Maryland Public Health Groups Mark American Cancer Society’s Great American Smokeout by Urging Lawmakers to Raise Maryland’s Tobacco Sales Age to 21




Maryland public health groups and legislative representatives marked the American Cancer Society’s 42nd annual Great American Smokeout today by calling on lawmakers to protect the health of Maryland residents by passing strong tobacco control legislation. Only by tackling tobacco use through a comprehensive approach can we effectively overcome the country’s tobacco epidemic and prevent the more than 480,000 deaths each year caused by tobacco use and exposure to secondhand smoke.


A coalition of advocates, including a local cardiologist and public policy experts from across the state, called on lawmakers to raise the tobacco sales age in Maryland from 18 to 21. This legislation – to be introduced during Maryland’s 2018 legislative session – aims to address the fact that about 95 percent of adults who smoke started before they were 21.


Currently, there are over 26,800 Maryland high school students who are smokers and every year an additional 2,200 Maryland youth under the age of 18 become daily smokers. At this rate 92,000 youth alive today will die prematurely from smoking.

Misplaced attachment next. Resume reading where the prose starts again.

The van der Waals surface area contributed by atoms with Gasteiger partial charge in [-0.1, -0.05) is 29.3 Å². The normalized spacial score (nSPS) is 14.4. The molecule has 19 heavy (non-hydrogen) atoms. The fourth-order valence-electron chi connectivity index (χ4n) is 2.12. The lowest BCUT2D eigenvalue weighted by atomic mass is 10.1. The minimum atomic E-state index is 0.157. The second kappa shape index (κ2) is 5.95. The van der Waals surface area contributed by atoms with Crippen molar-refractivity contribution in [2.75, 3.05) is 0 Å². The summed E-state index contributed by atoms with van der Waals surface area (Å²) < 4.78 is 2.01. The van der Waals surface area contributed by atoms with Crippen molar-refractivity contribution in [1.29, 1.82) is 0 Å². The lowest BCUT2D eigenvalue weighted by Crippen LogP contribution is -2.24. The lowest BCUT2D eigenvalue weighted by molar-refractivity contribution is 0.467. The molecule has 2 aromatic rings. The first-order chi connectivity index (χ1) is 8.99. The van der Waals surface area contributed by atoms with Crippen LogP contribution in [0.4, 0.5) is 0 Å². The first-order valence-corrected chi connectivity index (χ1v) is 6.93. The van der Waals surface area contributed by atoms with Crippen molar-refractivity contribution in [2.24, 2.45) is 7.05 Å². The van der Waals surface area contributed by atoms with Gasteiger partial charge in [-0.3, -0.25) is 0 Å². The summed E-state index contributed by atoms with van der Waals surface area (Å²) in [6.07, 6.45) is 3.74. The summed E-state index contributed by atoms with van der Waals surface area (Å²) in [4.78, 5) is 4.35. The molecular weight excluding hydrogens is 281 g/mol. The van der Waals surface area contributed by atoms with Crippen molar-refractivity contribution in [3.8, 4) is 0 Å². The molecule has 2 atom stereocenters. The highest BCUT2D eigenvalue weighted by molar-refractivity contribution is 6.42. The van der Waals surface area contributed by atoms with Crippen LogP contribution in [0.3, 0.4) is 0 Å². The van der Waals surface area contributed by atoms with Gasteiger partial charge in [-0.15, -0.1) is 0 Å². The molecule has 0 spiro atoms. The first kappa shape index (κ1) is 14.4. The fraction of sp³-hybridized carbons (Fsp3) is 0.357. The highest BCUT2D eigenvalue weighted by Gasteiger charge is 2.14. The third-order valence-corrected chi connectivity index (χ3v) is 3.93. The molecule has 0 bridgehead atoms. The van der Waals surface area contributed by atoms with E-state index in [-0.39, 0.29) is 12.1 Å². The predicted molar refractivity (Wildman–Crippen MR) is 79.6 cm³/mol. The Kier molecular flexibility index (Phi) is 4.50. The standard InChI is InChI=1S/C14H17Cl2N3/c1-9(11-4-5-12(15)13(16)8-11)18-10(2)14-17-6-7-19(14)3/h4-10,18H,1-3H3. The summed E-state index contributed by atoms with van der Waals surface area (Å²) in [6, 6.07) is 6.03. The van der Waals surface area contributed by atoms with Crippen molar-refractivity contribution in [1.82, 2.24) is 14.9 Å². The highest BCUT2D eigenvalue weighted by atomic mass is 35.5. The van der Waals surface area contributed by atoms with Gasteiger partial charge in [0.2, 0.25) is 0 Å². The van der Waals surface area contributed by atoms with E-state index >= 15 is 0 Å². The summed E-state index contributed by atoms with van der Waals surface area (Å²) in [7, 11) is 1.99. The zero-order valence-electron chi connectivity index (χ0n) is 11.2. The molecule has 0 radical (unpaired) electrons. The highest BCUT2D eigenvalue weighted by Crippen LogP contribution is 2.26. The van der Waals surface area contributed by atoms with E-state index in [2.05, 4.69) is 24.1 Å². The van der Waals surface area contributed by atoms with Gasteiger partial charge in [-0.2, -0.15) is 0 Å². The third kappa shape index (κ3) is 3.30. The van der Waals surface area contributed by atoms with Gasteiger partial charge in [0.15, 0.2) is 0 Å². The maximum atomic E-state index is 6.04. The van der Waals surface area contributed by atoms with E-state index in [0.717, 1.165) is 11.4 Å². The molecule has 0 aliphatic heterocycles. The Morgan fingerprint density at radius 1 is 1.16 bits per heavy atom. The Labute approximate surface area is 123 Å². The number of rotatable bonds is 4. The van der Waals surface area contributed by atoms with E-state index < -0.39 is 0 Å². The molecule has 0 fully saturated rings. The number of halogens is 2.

Five states – California, Hawaii, New Jersey, Maine and Oregon – have passed laws to increase the sales age for tobacco products to 21. As of October 10, 2017, at least 270 localities have raised the minimum legal sale age for tobacco products to 21.


The Society launched the Great American Smokeout 42 years ago as a platform to encourage smokers to quit. Since then, the program has expanded to not only encourage tobacco users to make a plan to quit, but also to encourage all Americans to advocate for comprehensive smoke-free laws, increased tobacco excise taxes and increased funding for evidence-based tobacco cessation programs. Raising the tobacco sales age can be a critical component to a comprehensive strategy to reduce initiation and lifelong tobacco addiction.


The use of tobacco products remains the nation’s number one cause of preventable death, killing more than 480,000 Americans and costing $289 billion in health care costs and lost productivity annually. In Maryland, tobacco is responsible for 7,500 deaths each year.

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